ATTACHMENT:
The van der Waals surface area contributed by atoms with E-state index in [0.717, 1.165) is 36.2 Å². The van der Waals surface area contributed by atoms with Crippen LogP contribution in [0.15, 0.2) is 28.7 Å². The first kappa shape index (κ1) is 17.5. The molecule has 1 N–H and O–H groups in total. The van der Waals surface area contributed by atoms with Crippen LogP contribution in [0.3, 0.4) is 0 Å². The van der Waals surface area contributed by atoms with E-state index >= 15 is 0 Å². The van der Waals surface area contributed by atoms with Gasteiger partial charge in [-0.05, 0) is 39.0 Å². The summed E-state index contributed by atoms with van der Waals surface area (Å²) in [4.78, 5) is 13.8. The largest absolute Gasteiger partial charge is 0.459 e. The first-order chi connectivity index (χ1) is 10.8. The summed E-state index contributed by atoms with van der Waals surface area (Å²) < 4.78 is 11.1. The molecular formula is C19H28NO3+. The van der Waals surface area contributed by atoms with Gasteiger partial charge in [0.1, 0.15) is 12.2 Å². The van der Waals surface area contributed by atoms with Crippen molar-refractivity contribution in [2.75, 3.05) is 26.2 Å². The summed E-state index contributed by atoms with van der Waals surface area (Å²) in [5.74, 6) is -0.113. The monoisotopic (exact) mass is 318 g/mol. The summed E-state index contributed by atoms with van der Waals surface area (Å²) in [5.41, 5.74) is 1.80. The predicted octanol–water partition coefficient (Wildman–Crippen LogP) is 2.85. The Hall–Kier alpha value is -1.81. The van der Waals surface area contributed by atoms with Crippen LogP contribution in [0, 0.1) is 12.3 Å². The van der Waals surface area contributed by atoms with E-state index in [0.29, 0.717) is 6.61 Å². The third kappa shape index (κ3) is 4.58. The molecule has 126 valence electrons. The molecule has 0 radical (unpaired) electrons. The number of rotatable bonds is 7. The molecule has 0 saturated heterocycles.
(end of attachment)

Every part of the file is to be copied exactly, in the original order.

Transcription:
The van der Waals surface area contributed by atoms with E-state index in [0.717, 1.165) is 36.2 Å². The van der Waals surface area contributed by atoms with Crippen LogP contribution in [0.15, 0.2) is 28.7 Å². The first kappa shape index (κ1) is 17.5. The molecule has 1 N–H and O–H groups in total. The van der Waals surface area contributed by atoms with Crippen LogP contribution in [0.3, 0.4) is 0 Å². The van der Waals surface area contributed by atoms with E-state index >= 15 is 0 Å². The van der Waals surface area contributed by atoms with Gasteiger partial charge in [-0.05, 0) is 39.0 Å². The summed E-state index contributed by atoms with van der Waals surface area (Å²) in [4.78, 5) is 13.8. The largest absolute Gasteiger partial charge is 0.459 e. The first-order chi connectivity index (χ1) is 10.8. The summed E-state index contributed by atoms with van der Waals surface area (Å²) < 4.78 is 11.1. The molecular formula is C19H28NO3+. The van der Waals surface area contributed by atoms with Gasteiger partial charge in [0.1, 0.15) is 12.2 Å². The van der Waals surface area contributed by atoms with Crippen molar-refractivity contribution in [2.75, 3.05) is 26.2 Å². The summed E-state index contributed by atoms with van der Waals surface area (Å²) in [5.74, 6) is -0.113. The monoisotopic (exact) mass is 318 g/mol. The summed E-state index contributed by atoms with van der Waals surface area (Å²) in [5.41, 5.74) is 1.80. The predicted octanol–water partition coefficient (Wildman–Crippen LogP) is 2.85. The Hall–Kier alpha value is -1.81. The van der Waals surface area contributed by atoms with Crippen LogP contribution in [0, 0.1) is 12.3 Å². The van der Waals surface area contributed by atoms with E-state index in [0.29, 0.717) is 6.61 Å². The third kappa shape index (κ3) is 4.58. The molecule has 126 valence electrons. The molecule has 0 radical (unpaired) electrons. The number of rotatable bonds is 7. The molecule has 0 saturated heterocycles.